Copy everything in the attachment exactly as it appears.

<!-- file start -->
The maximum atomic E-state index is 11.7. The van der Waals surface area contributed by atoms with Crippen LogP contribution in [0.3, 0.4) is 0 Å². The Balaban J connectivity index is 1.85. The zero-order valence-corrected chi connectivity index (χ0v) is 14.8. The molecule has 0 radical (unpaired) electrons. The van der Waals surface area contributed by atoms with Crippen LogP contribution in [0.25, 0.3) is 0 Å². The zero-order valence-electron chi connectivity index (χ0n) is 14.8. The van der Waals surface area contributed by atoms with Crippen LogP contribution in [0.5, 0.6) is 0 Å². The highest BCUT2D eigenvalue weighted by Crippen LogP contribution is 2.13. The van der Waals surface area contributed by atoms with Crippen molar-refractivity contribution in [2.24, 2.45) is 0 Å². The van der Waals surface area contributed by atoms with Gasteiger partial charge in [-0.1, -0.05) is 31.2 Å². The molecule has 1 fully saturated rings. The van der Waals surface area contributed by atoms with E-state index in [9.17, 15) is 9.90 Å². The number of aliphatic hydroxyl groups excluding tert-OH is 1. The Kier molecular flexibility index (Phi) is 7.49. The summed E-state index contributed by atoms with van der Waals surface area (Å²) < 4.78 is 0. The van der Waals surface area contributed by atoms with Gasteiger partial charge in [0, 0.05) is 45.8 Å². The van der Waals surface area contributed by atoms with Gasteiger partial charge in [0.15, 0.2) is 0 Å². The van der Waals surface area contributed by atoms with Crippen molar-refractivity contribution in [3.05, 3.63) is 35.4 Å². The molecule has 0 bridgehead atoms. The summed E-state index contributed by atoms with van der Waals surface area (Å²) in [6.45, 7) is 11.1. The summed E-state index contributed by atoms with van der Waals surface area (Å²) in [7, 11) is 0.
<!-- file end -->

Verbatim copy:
The maximum atomic E-state index is 11.7. The van der Waals surface area contributed by atoms with Crippen LogP contribution in [0.3, 0.4) is 0 Å². The Balaban J connectivity index is 1.85. The zero-order valence-corrected chi connectivity index (χ0v) is 14.8. The molecule has 0 radical (unpaired) electrons. The van der Waals surface area contributed by atoms with Crippen LogP contribution in [0.25, 0.3) is 0 Å². The zero-order valence-electron chi connectivity index (χ0n) is 14.8. The van der Waals surface area contributed by atoms with Crippen LogP contribution in [0.5, 0.6) is 0 Å². The highest BCUT2D eigenvalue weighted by Crippen LogP contribution is 2.13. The van der Waals surface area contributed by atoms with Crippen molar-refractivity contribution in [2.24, 2.45) is 0 Å². The van der Waals surface area contributed by atoms with Gasteiger partial charge in [-0.1, -0.05) is 31.2 Å². The molecule has 1 fully saturated rings. The van der Waals surface area contributed by atoms with E-state index in [9.17, 15) is 9.90 Å². The number of aliphatic hydroxyl groups excluding tert-OH is 1. The Kier molecular flexibility index (Phi) is 7.49. The summed E-state index contributed by atoms with van der Waals surface area (Å²) < 4.78 is 0. The van der Waals surface area contributed by atoms with Gasteiger partial charge in [0, 0.05) is 45.8 Å². The van der Waals surface area contributed by atoms with Gasteiger partial charge in [0.15, 0.2) is 0 Å². The van der Waals surface area contributed by atoms with Crippen molar-refractivity contribution in [3.05, 3.63) is 35.4 Å². The molecule has 0 bridgehead atoms. The summed E-state index contributed by atoms with van der Waals surface area (Å²) in [6.45, 7) is 11.1. The summed E-state index contributed by atoms with van der Waals surface area (Å²) in [7, 11) is 0.